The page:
Today, just 65 percent of pilots are deciding to extend their service past their 11th year, when they choose whether to stay for an additional five years. That’s compared with 80 percent in 1993.
Air Force pilots typically earn about $90,000 by the time they complete their 11th year. The median annual wage of airline pilots, copilots and flight engineers is $103,210, according to the U.S. Bureau of Labor Statistics’ latest numbers.
There has been fighter pilot shortages in the past, but the competition promises to be fierce in the years to come as airlines hunt for young talent because of a surge in retirements.
Last year, passenger jet maker Boeing Co. released a report that estimated a global need for 460,000 new commercial pilots over the next two decades. There are currently more than 71,000 active airline pilots in the United States.
Neither US Airways nor American Airlines, which are in the middle of merging, has hired pilots in more than a decade, and are now beginning a large-scale recruiting effort to fill spots.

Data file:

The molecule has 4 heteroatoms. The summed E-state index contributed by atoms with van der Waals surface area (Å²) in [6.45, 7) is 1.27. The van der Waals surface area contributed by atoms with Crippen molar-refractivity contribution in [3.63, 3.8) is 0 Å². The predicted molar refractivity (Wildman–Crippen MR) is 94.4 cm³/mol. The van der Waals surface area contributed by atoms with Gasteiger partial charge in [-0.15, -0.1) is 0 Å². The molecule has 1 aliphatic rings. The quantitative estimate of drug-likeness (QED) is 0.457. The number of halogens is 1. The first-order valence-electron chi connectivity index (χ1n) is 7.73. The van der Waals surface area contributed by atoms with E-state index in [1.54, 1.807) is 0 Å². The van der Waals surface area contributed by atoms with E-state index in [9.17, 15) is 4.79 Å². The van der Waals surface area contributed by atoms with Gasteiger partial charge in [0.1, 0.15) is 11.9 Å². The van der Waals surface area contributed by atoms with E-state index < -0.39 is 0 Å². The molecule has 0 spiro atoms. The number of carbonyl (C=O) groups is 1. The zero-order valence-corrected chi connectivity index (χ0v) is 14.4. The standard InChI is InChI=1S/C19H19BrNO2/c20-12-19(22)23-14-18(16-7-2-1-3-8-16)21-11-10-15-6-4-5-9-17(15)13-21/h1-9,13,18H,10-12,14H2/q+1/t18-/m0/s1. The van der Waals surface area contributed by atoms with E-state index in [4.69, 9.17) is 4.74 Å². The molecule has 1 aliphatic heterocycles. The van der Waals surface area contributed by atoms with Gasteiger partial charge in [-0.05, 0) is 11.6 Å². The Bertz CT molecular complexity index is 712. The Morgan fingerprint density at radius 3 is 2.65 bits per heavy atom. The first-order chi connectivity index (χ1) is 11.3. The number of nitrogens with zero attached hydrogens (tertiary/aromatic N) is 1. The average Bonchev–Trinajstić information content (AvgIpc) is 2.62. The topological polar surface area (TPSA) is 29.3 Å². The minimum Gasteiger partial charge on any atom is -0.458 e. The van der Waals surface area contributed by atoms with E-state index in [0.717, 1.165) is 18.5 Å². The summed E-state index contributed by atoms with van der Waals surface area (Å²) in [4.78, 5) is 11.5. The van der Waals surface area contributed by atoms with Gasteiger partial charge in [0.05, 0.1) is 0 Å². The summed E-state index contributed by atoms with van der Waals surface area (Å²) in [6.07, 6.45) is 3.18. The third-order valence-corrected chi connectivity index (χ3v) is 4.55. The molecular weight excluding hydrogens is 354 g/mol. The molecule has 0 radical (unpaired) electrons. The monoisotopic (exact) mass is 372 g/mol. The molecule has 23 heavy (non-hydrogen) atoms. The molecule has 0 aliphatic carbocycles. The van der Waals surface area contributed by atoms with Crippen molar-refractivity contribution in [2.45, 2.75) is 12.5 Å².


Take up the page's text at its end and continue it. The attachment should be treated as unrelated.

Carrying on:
US Airways and American are anticipating the retirement of more than 2,100 pilots within the next five years because of the mandatory retirement age of 65.
“The airlines are going to have more money to pay for pilots than the government,” said Rob Streble, 52, secretary and treasurer for the US Airline Pilots Association, a labor union that represents US Airways pilots.
Streble knows firsthand, having left the Air Force as a pilot in the early 1990s for US Airways.
“The military is difficult on the family with all the moving around,” he said. “I added more stability by joining the airline.”
Another reason military pilots will be hotly sought after is a new Federal Aviation Administration rule that substantially raises the qualification requirements for first officers who fly for U.S. passenger and cargo airlines.